TAGS:

The kitchen windows are all steamed up and the relentless rainismaking adreadfuldin. I can’t be certain, but I’m sure Noah just blew ‘Gone away’ as he floated down the kennel drive on his ark, full of our hounds and horses.

I recently learnt that my wife and those at kennels are prone to call me the “Oracle”.

Sadly this doesn’t refer to my god-like intelligence, but to my clinical obsession with the weather forecast. In the depths of winter it is vital for a huntsman to know what is in store.

Throughout most of its working life, every hound should hunt twice a week as often as possible.

However, if storms and high winds are forecast it may be unwise to take a large pack with lots of flighty puppies on the hill. Some may justifiably question the merit in going at all under such conditions, but the show must go on and a significant hunt can be had in the most unlikely of weathers. And by 3pm it may have settled down.

Recently we hunted between two valleys. Many would have considered not fit to hunt, however I would wager that, due to planning and the respect shown to the farmer’s requests, the impact to the land from a small mid-week field was minimal. Those at the sharp end with the hounds had slightly more leeway.

On one occasion, mid-hunt, when the trail layer had clearly got lost and I needed to get to a main road quickly to ensure hounds safe passage, my dear horse was disappearing halfway to his hocks with each stride.

I daren’t look back across the middle of the huge grass field to see my tracks but live in hope that the sheep, rain and inevitable snow will make good by the spring.

Farmers’ concern for their land has never been more acute, and hunting has had to adapt with the times.

Hunting in arable countries has been improved in many areas. The subsidies for wide headlands have transformed the mounted field’s ability to stay with hounds at a decent pace, thereby adding to the overall enjoyment and coherence of the day.

Our Pevensey and Romney marshes, although very different from each other, are two of Britain’s most remarkable landscapes. A wilderness in parts, despite being managed and farmed, they also provide a rich habitat, particularly for birds.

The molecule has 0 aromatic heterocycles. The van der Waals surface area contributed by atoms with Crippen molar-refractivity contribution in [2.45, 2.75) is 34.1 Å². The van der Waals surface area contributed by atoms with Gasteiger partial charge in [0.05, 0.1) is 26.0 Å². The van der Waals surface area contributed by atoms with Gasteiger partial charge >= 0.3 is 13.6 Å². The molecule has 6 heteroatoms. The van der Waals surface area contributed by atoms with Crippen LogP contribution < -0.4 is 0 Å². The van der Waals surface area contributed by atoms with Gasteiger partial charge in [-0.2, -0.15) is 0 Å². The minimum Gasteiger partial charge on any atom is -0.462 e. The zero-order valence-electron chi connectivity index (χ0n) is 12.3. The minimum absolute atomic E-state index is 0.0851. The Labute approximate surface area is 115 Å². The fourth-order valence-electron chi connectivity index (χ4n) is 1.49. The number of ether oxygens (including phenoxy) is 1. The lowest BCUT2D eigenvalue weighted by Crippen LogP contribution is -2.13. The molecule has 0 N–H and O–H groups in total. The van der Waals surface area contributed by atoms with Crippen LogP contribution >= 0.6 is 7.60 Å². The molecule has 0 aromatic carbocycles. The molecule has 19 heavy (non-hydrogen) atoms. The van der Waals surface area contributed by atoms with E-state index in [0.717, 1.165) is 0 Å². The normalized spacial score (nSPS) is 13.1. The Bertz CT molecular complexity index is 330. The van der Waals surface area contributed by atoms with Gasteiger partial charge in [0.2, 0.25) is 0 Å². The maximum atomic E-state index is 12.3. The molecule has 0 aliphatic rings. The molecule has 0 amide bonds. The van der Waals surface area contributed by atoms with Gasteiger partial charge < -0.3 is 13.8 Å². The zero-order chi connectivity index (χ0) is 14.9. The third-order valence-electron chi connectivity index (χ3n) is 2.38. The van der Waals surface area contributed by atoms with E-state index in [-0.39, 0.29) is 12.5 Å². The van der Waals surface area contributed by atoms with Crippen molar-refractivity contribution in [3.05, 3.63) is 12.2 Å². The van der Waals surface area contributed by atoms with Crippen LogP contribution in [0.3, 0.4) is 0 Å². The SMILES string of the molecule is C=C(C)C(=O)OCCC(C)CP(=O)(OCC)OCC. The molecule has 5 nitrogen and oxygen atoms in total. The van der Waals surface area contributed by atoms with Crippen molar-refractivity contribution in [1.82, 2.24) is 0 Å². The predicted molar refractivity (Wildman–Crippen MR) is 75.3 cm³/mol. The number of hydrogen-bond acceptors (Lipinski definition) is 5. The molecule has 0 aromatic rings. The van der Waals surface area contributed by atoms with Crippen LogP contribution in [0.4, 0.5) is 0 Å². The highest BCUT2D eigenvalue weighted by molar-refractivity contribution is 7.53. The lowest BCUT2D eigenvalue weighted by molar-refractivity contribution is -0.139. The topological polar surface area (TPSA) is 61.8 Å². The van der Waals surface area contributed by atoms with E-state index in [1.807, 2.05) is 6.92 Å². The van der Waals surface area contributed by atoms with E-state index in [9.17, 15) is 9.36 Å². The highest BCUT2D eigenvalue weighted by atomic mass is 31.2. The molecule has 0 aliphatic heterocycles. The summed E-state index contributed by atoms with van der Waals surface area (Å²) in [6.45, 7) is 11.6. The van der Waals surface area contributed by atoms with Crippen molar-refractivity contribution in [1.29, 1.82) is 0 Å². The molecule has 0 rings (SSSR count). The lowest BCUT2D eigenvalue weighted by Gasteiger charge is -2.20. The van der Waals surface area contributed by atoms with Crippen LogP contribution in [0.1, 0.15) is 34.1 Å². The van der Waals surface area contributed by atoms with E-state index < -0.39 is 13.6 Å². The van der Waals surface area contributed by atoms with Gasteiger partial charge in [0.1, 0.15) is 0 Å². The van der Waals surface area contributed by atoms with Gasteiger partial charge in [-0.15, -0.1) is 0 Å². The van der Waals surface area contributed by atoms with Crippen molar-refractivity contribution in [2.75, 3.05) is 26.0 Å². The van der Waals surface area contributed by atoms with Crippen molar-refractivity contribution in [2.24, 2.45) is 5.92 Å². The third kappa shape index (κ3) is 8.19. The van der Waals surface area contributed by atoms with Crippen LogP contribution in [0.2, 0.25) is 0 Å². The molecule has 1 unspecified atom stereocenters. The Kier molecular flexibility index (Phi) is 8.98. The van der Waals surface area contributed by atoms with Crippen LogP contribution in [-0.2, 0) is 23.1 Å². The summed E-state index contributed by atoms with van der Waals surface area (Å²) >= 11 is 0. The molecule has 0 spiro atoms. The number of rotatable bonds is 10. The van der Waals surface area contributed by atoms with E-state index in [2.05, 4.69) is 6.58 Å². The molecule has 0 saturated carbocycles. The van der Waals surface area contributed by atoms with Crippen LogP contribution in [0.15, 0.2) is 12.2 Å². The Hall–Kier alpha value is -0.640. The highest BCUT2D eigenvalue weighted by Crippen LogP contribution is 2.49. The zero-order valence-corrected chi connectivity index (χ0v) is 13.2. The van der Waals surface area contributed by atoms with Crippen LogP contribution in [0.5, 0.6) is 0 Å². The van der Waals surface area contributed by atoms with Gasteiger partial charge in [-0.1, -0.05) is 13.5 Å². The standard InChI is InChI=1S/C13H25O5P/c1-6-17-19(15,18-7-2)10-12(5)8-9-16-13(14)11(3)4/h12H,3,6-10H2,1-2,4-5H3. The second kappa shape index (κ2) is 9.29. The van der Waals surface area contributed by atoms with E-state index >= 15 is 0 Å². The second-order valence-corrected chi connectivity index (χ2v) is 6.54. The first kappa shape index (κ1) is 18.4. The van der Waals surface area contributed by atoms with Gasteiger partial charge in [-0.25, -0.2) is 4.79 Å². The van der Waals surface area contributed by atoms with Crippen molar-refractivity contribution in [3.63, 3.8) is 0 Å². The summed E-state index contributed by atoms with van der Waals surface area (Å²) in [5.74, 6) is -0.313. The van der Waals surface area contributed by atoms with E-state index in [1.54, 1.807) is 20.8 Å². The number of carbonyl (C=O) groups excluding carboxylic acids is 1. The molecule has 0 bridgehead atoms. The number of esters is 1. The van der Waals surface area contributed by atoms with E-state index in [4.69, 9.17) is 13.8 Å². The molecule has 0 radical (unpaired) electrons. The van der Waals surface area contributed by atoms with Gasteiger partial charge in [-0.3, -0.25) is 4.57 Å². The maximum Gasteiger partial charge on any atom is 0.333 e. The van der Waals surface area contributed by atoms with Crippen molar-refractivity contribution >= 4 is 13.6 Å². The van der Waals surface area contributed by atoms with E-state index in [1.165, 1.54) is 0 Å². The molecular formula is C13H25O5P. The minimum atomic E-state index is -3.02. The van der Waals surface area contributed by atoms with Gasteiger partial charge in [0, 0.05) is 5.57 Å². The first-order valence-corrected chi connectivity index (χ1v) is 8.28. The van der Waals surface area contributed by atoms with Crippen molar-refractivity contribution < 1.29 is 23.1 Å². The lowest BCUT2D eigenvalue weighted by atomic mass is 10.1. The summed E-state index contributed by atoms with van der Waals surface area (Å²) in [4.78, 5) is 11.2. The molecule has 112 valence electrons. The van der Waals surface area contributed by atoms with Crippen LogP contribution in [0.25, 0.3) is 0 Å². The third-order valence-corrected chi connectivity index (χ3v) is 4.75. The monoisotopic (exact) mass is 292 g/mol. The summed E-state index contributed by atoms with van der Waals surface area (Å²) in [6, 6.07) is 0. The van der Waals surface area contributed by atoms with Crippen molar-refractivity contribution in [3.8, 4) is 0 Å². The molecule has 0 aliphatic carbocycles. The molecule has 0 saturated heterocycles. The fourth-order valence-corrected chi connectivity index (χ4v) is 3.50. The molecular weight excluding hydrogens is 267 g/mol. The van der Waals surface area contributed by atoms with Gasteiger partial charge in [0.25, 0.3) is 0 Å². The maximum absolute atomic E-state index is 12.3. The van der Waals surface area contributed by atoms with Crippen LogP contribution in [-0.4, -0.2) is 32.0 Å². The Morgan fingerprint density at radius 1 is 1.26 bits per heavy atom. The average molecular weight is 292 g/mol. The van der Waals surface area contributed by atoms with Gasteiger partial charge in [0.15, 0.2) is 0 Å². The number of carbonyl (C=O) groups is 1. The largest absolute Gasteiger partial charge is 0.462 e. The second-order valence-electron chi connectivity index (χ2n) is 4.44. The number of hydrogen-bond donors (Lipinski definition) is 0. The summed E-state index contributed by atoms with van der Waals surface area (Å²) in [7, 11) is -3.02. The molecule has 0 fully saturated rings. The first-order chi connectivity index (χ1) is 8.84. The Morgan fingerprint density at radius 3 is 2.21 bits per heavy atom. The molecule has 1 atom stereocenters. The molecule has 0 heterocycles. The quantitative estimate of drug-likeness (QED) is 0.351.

Subsidies and grants are incentives for the farmers to create this special environment, although there would be quicker and more sensible ways to make your millions.

The water levels are kept high over a significant proportion in order to encourage certain species. This makes flooding even more likely and when the rains come, as of late, the livestock farmers can struggle for grazing. Sheep, in particular, can get locked on rapidly decreasing grass plots.

The receding flood can leave saturated, sloppy ground, but the banks tend to hold firm. A few drying days can make a huge difference, but this puts pressure on our privileged use of the marshes for hunting.

Marsh hunts can be long and very fast with plenty of opportunity to see hounds work. The farmers are welcoming of the hounds (if not always 100 horses), aided by careful planning, respect and an efficient, friendly fallen stock service.

One farmer recently told me: “There is indeed no finer sight in England than quarry, a pack of hounds in full cry, huntsman, whippers-in and large mounted field in rapid pursuit… on your neighbour’s farm.”

I treasure the letter from his recently late father-in-law, a farmer, sage and former master of our hounds, thanking us for a wonderful farmer’s supper, after which he “couldn’t understand why any farmer wouldn’t welcome a large, thrusting field in the wettest of winters, right through the middle of the farm.”

And he meant it.

Ref: H&H 29 January 2015